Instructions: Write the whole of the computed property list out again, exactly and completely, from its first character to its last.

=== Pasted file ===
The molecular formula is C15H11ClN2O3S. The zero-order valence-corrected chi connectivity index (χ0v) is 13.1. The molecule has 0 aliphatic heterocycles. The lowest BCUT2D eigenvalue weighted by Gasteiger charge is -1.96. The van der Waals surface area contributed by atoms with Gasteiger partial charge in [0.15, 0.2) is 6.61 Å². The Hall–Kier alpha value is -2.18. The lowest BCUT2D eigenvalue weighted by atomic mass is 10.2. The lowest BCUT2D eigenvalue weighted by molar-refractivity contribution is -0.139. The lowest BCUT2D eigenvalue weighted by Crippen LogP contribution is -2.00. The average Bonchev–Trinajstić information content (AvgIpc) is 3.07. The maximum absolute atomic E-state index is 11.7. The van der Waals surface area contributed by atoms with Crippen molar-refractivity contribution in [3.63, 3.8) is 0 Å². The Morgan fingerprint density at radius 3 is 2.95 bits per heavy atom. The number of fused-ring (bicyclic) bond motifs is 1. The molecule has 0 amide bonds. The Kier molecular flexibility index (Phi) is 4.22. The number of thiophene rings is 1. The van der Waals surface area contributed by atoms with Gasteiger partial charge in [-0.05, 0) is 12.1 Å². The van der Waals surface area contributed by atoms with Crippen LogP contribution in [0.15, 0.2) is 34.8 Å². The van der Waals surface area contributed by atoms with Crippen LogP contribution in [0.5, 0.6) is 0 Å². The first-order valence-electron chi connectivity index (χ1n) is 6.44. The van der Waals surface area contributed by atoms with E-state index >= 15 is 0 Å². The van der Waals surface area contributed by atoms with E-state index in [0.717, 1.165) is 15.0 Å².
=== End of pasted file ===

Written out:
The molecular formula is C15H11ClN2O3S. The zero-order valence-corrected chi connectivity index (χ0v) is 13.1. The molecule has 0 aliphatic heterocycles. The lowest BCUT2D eigenvalue weighted by Gasteiger charge is -1.96. The van der Waals surface area contributed by atoms with Gasteiger partial charge in [0.15, 0.2) is 6.61 Å². The Hall–Kier alpha value is -2.18. The lowest BCUT2D eigenvalue weighted by atomic mass is 10.2. The lowest BCUT2D eigenvalue weighted by molar-refractivity contribution is -0.139. The lowest BCUT2D eigenvalue weighted by Crippen LogP contribution is -2.00. The average Bonchev–Trinajstić information content (AvgIpc) is 3.07. The maximum absolute atomic E-state index is 11.7. The van der Waals surface area contributed by atoms with Crippen molar-refractivity contribution in [3.63, 3.8) is 0 Å². The Morgan fingerprint density at radius 3 is 2.95 bits per heavy atom. The number of fused-ring (bicyclic) bond motifs is 1. The molecule has 0 amide bonds. The Kier molecular flexibility index (Phi) is 4.22. The number of thiophene rings is 1. The van der Waals surface area contributed by atoms with Gasteiger partial charge in [-0.05, 0) is 12.1 Å². The van der Waals surface area contributed by atoms with Crippen LogP contribution in [0.15, 0.2) is 34.8 Å². The van der Waals surface area contributed by atoms with Crippen LogP contribution in [0.5, 0.6) is 0 Å². The first-order valence-electron chi connectivity index (χ1n) is 6.44. The van der Waals surface area contributed by atoms with E-state index >= 15 is 0 Å². The van der Waals surface area contributed by atoms with E-state index in [0.717, 1.165) is 15.0 Å².